Day 2:
A brighter day and a mission. To the Phillipine..in Holland but really ‘spare’ Belgium.


View Lier to Phillipine in a larger map

The aim was to catch up with Franz, who’d been on the End-to-End run with Dave the previous year. By happy co-incidence he also owns a mussel restaurant, so lunch should be sorted.

Some starting problems with the DT delayed the take-off and needed to adopt the fuel down the plug-hole to get the bike moving. The lack of maintenance (ie none since its arrival from the US) was beginning to take its toll in terms of trip reliability).

Nothing to ambitious for the morning run, through Mortsel and straight through the centre of Antwerp. Traffic not too bad and then through original tunnel under the Schelde and off towards Zeeland….

Except a problem….

Google Maps should be used with caution as despite best plans heading for the E34 towards Brugge. One of the advantages of lightweight bikes is their offroad ability between motorways. Back on track took us through some of the dock areas and then on into the Netherlands via the backroads. After a slight detour, the decision was made that lunch was an important event and we then made good time on bigger roads to get to Phillipine….and Franz’s restaurant.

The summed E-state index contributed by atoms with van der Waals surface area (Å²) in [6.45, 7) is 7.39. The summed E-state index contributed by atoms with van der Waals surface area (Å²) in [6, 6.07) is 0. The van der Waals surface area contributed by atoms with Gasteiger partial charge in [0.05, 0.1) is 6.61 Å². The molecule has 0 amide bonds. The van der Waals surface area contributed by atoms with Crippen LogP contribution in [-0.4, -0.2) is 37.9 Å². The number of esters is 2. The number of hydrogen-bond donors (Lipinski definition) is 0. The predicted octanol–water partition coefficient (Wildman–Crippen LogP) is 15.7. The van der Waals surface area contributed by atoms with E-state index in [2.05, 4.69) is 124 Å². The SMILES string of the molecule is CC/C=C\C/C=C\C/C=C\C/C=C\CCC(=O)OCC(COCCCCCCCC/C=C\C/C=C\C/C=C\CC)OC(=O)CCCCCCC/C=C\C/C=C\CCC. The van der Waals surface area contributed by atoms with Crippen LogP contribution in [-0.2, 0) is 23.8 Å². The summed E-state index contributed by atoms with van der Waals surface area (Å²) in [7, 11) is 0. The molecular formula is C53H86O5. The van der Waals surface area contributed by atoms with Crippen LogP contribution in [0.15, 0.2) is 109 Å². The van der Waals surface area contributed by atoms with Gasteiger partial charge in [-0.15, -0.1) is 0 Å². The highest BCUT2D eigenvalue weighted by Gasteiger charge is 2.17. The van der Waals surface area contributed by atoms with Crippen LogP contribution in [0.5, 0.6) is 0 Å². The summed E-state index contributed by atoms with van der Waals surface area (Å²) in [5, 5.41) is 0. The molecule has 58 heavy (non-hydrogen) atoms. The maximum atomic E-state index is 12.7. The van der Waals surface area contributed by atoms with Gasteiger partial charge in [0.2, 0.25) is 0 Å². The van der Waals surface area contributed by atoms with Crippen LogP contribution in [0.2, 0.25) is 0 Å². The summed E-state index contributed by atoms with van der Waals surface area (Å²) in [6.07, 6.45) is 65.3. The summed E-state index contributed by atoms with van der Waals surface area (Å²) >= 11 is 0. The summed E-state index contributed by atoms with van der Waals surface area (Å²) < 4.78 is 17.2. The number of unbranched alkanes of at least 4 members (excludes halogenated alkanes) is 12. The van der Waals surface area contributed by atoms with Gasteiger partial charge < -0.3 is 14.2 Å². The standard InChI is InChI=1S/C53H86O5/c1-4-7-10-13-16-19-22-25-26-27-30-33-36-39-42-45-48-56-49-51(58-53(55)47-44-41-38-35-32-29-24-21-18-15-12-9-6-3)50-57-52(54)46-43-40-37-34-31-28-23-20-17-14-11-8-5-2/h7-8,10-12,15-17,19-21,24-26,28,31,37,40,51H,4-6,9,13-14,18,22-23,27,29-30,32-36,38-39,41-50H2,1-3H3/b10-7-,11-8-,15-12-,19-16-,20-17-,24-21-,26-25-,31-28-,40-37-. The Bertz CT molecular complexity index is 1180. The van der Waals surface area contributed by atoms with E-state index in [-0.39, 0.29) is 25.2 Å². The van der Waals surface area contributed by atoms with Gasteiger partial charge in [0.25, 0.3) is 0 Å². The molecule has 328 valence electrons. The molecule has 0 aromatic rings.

Great guy, great food and great service, followed by a trip to his house to view his bikes (which was impressive). All in all it meant a later than planned departure back towards Lier, which was 120km away.

Franz's Mussel restaurant in Phillipine

A fuel stop and a failing fuel pipe on the DT delayed us further. Roger sprung some fuel pipe out of his bag and a quick fix saw everyone of their way. For a while, as everyone arrived in Wachtebeke, Dave did so without a clutch. Given that Bantam’s are a relative simple bike, replacing the clutch cable is anything but simple.